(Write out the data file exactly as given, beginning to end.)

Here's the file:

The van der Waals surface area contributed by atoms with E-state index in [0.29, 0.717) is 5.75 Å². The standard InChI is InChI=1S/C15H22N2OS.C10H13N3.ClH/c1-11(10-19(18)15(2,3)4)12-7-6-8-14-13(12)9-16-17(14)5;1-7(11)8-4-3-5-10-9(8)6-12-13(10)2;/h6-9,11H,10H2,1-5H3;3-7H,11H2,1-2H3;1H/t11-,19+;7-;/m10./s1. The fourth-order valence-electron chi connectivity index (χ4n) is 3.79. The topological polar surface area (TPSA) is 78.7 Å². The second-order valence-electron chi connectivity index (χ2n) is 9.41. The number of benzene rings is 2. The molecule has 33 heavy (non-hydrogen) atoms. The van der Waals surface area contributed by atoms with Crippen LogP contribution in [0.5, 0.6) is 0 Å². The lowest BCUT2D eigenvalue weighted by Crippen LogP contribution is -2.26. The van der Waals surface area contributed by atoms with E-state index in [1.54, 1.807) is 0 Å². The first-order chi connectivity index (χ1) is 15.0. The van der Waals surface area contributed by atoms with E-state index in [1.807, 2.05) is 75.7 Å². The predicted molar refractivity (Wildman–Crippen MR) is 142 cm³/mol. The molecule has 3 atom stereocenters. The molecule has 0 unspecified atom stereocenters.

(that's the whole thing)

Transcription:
The van der Waals surface area contributed by atoms with E-state index in [0.29, 0.717) is 5.75 Å². The standard InChI is InChI=1S/C15H22N2OS.C10H13N3.ClH/c1-11(10-19(18)15(2,3)4)12-7-6-8-14-13(12)9-16-17(14)5;1-7(11)8-4-3-5-10-9(8)6-12-13(10)2;/h6-9,11H,10H2,1-5H3;3-7H,11H2,1-2H3;1H/t11-,19+;7-;/m10./s1. The fourth-order valence-electron chi connectivity index (χ4n) is 3.79. The topological polar surface area (TPSA) is 78.7 Å². The second-order valence-electron chi connectivity index (χ2n) is 9.41. The number of benzene rings is 2. The molecule has 33 heavy (non-hydrogen) atoms. The van der Waals surface area contributed by atoms with Crippen LogP contribution in [0.5, 0.6) is 0 Å². The lowest BCUT2D eigenvalue weighted by Crippen LogP contribution is -2.26. The van der Waals surface area contributed by atoms with E-state index in [1.54, 1.807) is 0 Å². The first-order chi connectivity index (χ1) is 15.0. The van der Waals surface area contributed by atoms with E-state index in [1.807, 2.05) is 75.7 Å². The predicted molar refractivity (Wildman–Crippen MR) is 142 cm³/mol. The molecule has 3 atom stereocenters. The molecule has 0 unspecified atom stereocenters.